Producing multimedia resources for teaching medical students about the social context of medicine: a partnership approach
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The UK General Medical Council (GMC) requires medical school graduates to be able to apply social science principles to medical practice (1993, 2009). At the policy level it is recognised that understanding of the social context of medicine results in drastic improvements to health care, morbidity and mortality (see, for example, Russell, 2009) but many undergraduate students tend to see the social sciences as ‘nice to know’ rather than ‘need to know’ (Armstrong 1979, Bolman et al, 1995, Benbassett et al, 2003, Litvia and Peters, 2008). The emphasis on disciplinary integration (Harden, 2000) and pedagogic transition from didactic to ‘problem based’ and ‘self-directed learning’ emphasises the importance of embedding learning in the real world and utilising students’ curiosity as the starting point for learning.
Harnessing and exploiting new technologies to enhance teaching and learning is key to Plymouth University’s teaching and learning strategy (2009–2012). Students often arrive at university equipped with devices that provide immediate access (‘anytime, anywhere’) to the internet and with sophisticated knowledge of multimedia that can outweigh that of lecturers (Oblinger and Oblinger, 2005; Wesch 2007; Wheeler, 2011.
Coupled with changes in medical education, TEL represents one way of helping to relate concepts from the social sciences to real medical settings through the use of real life case studies, interviews, wikis and even telematic linking.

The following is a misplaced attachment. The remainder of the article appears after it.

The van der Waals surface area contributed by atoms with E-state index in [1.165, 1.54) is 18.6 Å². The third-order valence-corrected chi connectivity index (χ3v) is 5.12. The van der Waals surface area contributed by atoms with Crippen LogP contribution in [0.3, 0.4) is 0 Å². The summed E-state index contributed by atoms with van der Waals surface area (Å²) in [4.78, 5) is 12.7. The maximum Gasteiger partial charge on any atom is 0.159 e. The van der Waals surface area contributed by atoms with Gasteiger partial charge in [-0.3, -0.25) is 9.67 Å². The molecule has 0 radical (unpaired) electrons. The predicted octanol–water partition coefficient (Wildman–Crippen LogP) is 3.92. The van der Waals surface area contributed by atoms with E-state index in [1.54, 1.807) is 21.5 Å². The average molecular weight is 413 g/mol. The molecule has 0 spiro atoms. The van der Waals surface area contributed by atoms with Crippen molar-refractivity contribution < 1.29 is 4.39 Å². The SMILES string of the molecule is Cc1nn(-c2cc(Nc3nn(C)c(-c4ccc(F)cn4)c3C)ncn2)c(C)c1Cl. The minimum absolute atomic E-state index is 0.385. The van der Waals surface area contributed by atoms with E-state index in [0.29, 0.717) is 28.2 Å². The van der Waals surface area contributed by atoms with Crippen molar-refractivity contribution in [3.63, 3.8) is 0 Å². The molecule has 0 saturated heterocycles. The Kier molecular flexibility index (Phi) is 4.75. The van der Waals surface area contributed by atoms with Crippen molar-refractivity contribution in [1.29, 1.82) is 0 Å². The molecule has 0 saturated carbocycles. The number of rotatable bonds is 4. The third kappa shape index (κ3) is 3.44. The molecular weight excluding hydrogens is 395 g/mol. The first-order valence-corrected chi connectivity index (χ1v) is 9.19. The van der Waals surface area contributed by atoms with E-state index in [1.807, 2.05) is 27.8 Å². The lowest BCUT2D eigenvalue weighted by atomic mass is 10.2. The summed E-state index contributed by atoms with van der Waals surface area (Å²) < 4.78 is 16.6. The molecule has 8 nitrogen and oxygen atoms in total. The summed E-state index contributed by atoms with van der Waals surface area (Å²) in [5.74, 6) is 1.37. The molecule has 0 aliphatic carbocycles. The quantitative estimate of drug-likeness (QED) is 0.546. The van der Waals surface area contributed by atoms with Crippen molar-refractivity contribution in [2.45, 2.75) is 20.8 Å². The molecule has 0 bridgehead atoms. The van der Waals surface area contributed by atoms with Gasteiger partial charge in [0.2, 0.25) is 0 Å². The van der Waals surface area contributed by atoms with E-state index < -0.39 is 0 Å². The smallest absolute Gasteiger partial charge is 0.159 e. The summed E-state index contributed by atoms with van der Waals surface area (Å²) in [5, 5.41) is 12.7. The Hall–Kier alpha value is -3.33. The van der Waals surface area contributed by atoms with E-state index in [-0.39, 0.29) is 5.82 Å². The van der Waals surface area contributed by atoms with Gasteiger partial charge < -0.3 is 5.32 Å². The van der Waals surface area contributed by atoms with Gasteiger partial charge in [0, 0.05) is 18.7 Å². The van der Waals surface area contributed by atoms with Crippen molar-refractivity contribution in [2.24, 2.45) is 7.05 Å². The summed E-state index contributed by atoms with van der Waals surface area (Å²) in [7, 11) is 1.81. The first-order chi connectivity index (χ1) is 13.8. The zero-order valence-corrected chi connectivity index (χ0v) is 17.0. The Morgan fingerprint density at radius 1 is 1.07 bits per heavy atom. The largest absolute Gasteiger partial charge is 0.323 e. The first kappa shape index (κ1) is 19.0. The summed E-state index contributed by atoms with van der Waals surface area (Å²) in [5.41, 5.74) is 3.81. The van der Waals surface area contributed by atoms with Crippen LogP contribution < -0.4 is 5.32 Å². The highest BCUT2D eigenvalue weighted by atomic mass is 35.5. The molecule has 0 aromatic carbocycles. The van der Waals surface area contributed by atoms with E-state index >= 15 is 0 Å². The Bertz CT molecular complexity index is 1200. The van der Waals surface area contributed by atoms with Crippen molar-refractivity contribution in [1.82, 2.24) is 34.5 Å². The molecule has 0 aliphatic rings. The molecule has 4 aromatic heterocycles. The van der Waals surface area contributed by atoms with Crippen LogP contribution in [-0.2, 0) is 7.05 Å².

Given the ‘technological savvyness’ of students, the pedagogic value of utilising learners’ own experiences and cultural references as a ‘way in’ to learning and the potential of stimulating students in the motivation of one another to learn, student produced multimedia resources may be a valuable way of progressing the teaching of social aspects of medicine. This project aims to engage learners in this process. The approach of involving students in the creation and sharing of subject content relates to the concept of Pedagogy 2.0 (McLoughlin and Lee, 2008) and can be applied to other disciplines. It can lead to greater engagement and motivation of students and ultimately, change the teaching and learning landscape with increasing focus on the process of learning. More specifically, the aims of this project are to explore how medical students might use multimedia resources to assist their learning; use these findings to inform the development of multimedia resources with a group of medical students, focusing on the social context of medicine; evaluate the new resources from the perspective of the students using them; disseminate findings and publish resources.
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